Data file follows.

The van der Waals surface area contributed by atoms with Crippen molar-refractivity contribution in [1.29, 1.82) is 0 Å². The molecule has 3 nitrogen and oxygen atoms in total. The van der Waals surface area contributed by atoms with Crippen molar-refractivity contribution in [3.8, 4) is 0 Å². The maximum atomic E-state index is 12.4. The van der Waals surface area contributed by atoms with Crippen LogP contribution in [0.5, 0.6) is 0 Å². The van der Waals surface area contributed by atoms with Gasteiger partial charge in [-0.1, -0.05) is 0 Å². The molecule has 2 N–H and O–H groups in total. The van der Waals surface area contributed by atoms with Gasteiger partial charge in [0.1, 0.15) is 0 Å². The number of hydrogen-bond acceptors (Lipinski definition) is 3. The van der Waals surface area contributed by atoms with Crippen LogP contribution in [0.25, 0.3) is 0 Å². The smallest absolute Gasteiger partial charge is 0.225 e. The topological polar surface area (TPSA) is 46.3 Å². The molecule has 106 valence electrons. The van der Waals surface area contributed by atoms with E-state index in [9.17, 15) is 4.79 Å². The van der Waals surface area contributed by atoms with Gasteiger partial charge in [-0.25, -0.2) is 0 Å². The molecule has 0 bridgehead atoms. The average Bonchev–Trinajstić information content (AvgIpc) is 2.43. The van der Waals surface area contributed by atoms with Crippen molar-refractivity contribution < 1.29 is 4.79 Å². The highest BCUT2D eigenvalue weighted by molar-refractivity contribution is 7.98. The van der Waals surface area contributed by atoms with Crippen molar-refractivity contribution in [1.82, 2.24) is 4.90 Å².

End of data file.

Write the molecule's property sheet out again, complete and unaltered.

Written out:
The van der Waals surface area contributed by atoms with Crippen molar-refractivity contribution in [1.29, 1.82) is 0 Å². The molecule has 3 nitrogen and oxygen atoms in total. The van der Waals surface area contributed by atoms with Crippen molar-refractivity contribution in [3.8, 4) is 0 Å². The maximum atomic E-state index is 12.4. The van der Waals surface area contributed by atoms with Crippen LogP contribution in [0.5, 0.6) is 0 Å². The van der Waals surface area contributed by atoms with Gasteiger partial charge in [-0.1, -0.05) is 0 Å². The molecule has 2 N–H and O–H groups in total. The van der Waals surface area contributed by atoms with Gasteiger partial charge in [0.1, 0.15) is 0 Å². The number of hydrogen-bond acceptors (Lipinski definition) is 3. The van der Waals surface area contributed by atoms with Crippen LogP contribution in [0.25, 0.3) is 0 Å². The smallest absolute Gasteiger partial charge is 0.225 e. The topological polar surface area (TPSA) is 46.3 Å². The molecule has 106 valence electrons. The van der Waals surface area contributed by atoms with E-state index in [9.17, 15) is 4.79 Å². The van der Waals surface area contributed by atoms with Gasteiger partial charge in [-0.25, -0.2) is 0 Å². The molecule has 0 bridgehead atoms. The average Bonchev–Trinajstić information content (AvgIpc) is 2.43. The van der Waals surface area contributed by atoms with Crippen molar-refractivity contribution < 1.29 is 4.79 Å². The highest BCUT2D eigenvalue weighted by molar-refractivity contribution is 7.98. The van der Waals surface area contributed by atoms with Crippen molar-refractivity contribution in [1.82, 2.24) is 4.90 Å².